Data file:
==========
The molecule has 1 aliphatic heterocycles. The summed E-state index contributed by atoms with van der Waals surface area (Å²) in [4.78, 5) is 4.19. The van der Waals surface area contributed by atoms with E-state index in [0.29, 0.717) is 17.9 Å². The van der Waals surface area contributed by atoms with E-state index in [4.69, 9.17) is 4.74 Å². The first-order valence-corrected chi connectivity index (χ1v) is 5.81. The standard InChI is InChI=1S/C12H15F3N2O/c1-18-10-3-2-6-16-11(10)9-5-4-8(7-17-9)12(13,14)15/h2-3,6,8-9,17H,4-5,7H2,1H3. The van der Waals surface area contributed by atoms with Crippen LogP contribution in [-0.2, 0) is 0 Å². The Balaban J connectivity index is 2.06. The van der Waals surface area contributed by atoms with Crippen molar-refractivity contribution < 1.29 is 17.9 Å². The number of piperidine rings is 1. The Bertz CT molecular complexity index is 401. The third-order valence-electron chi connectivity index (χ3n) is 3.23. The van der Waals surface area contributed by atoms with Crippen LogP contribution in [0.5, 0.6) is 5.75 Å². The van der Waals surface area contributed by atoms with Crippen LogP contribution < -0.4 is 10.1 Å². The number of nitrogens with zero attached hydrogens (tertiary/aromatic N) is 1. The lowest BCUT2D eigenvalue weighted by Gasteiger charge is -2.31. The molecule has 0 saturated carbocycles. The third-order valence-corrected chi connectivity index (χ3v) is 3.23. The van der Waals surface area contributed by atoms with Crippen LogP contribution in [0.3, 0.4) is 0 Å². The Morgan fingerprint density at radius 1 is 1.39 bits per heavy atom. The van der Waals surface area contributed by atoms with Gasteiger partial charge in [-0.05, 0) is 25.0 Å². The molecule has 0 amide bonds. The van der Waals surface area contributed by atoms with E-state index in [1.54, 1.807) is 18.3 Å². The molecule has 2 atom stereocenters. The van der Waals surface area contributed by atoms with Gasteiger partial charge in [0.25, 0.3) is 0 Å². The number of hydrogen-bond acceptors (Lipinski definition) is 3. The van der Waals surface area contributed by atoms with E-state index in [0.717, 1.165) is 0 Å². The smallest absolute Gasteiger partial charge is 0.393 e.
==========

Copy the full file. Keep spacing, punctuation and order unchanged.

The molecule has 1 aliphatic heterocycles. The summed E-state index contributed by atoms with van der Waals surface area (Å²) in [4.78, 5) is 4.19. The van der Waals surface area contributed by atoms with E-state index in [0.29, 0.717) is 17.9 Å². The van der Waals surface area contributed by atoms with E-state index in [4.69, 9.17) is 4.74 Å². The first-order valence-corrected chi connectivity index (χ1v) is 5.81. The standard InChI is InChI=1S/C12H15F3N2O/c1-18-10-3-2-6-16-11(10)9-5-4-8(7-17-9)12(13,14)15/h2-3,6,8-9,17H,4-5,7H2,1H3. The van der Waals surface area contributed by atoms with Crippen LogP contribution in [-0.2, 0) is 0 Å². The Balaban J connectivity index is 2.06. The van der Waals surface area contributed by atoms with Crippen molar-refractivity contribution < 1.29 is 17.9 Å². The number of piperidine rings is 1. The Bertz CT molecular complexity index is 401. The third-order valence-electron chi connectivity index (χ3n) is 3.23. The van der Waals surface area contributed by atoms with Crippen LogP contribution in [0.5, 0.6) is 5.75 Å². The van der Waals surface area contributed by atoms with Crippen LogP contribution < -0.4 is 10.1 Å². The number of nitrogens with zero attached hydrogens (tertiary/aromatic N) is 1. The lowest BCUT2D eigenvalue weighted by Gasteiger charge is -2.31. The molecule has 0 saturated carbocycles. The third-order valence-corrected chi connectivity index (χ3v) is 3.23. The van der Waals surface area contributed by atoms with Crippen LogP contribution in [0.3, 0.4) is 0 Å². The Morgan fingerprint density at radius 1 is 1.39 bits per heavy atom. The van der Waals surface area contributed by atoms with Gasteiger partial charge in [-0.05, 0) is 25.0 Å². The molecule has 0 amide bonds. The van der Waals surface area contributed by atoms with E-state index in [1.54, 1.807) is 18.3 Å². The molecule has 2 atom stereocenters. The van der Waals surface area contributed by atoms with Gasteiger partial charge in [0.25, 0.3) is 0 Å². The number of hydrogen-bond acceptors (Lipinski definition) is 3. The van der Waals surface area contributed by atoms with E-state index in [0.717, 1.165) is 0 Å². The smallest absolute Gasteiger partial charge is 0.393 e.